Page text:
Comment: Warning signs are flashing in Andy Murray’s comeback attempt
There was no sense of panic as Andy Murray reflected on the latest leg of his comeback bid, but the concern aired by his army of supporters around the world was palpable.
A 6-1, 1-6, 6-4 first-round loss against Lucas Pouille at the Cincinatti Masters event may have sparked fresh concerns over Murray’s hopes of returning to the top of the game, yet this three-time Grand Slam champion appears to be calm about his prospects, in public at least.
With his forehand lacking the punch of yesteryear, Murray won just 32 per cent of points on his second serve and tossed in eight double faults amid a display that highlighted once again that he has the heart of a champion, but the patience he will need to climb back to the top of the game was there to see in a third defeat since he made his comeback at Queen’s Club in June.
“I only lost four more points in the match than him,” Murray said, as he reflected on the loss.
“It was tight. He’s a top 20 player. If I can improve by 10, 15 per cent, you turn a lot of those matches around. So I think also as the year goes on, maybe some of the events I play are maybe not as strong maybe later in the year, so draws can be a little bit different.
“I need to try and string more matches together but it’s tricky in these events. If you’re not seeded, you play top, top quality players early on.”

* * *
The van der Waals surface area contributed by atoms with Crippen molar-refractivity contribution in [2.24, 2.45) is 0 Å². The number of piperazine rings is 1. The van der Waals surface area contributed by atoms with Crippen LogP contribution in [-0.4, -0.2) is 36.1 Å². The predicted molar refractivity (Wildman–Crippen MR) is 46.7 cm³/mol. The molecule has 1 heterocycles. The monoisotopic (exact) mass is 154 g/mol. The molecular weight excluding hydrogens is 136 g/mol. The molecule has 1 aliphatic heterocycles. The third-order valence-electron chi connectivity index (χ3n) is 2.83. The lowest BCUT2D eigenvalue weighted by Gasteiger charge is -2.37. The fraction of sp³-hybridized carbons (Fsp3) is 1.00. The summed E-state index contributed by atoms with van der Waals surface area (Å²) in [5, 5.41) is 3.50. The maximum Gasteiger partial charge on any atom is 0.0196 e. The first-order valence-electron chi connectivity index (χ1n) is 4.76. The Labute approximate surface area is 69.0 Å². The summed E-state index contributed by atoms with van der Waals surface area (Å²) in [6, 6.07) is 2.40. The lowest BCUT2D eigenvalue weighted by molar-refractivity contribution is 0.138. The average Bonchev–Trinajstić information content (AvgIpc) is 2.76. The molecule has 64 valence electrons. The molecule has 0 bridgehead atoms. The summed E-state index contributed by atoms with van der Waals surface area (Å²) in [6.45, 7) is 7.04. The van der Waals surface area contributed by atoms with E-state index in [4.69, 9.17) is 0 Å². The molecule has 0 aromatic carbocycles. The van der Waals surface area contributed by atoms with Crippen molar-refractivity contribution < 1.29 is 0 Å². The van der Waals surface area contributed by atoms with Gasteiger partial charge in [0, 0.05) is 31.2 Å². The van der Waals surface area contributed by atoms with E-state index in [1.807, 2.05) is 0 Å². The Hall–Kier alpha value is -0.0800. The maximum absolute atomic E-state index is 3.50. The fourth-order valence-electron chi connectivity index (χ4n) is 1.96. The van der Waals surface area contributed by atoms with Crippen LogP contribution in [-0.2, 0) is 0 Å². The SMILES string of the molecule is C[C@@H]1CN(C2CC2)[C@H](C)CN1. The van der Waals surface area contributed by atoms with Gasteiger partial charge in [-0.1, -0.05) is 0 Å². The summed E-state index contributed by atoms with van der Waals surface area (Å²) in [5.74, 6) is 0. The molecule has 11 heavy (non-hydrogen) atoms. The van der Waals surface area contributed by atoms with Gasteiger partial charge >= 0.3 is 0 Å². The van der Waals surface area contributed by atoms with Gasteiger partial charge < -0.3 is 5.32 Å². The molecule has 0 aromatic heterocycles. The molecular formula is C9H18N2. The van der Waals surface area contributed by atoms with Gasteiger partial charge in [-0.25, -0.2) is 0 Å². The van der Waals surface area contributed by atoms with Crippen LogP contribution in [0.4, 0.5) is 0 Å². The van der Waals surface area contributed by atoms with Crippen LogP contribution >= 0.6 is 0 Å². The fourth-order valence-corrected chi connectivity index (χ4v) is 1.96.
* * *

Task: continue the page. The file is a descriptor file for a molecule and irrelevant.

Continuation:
They were comments that highlighted Murray’s hope that his comeback to the game will be a long-term project, with his suggestion earlier this month that he was aiming to be competitive at the top of the game once again at the start of 2019 a clear attempt to dilute his own expectations for the rest of this year.
Yet what happens if Murray plays the event at Winston-Salem next week and crashes out in the first round? What if he then moves on to New York and is beaten in the opening round of the US Open?
Not all comebacks from injury can be as glorious as those of Andre Agassi, Roger Federer or Novak Djokovic, and Murray is waiting to discover whether he joins the ranks of the mortals and comes up short in his efforts to reclaim former glories or whether he has the capacity to follow in the footsteps of the greats who have defied all logic to clamber back to the top.
The vibes being served up by the former world No 1 would suggest he is not fretting setbacks at this early stage of his return following hip surgery in January, but he will know that the clock is ticking on a career that he confirmed earlier this summer may only have a realistic lifespan of two years.
No one can doubt Murray’s desire to reach his peak once more, with his three battling victories at the Citi Open in Washington earlier this month a tribute to his will to win as his sporting abilities that have inevitably been hampered by his time away from the court, but he may reach a point where his hopes become forlorn.
Djokovic’s return to the top of the game after his injury problems should provide his long-term rival with a blueprint for what may be possible in 2019, but there is little evidence to suggest Murray’s comeback will have the kind of glorious crescendo enjoyed by the Serb as he won Wimbledon for the fourth time in July.
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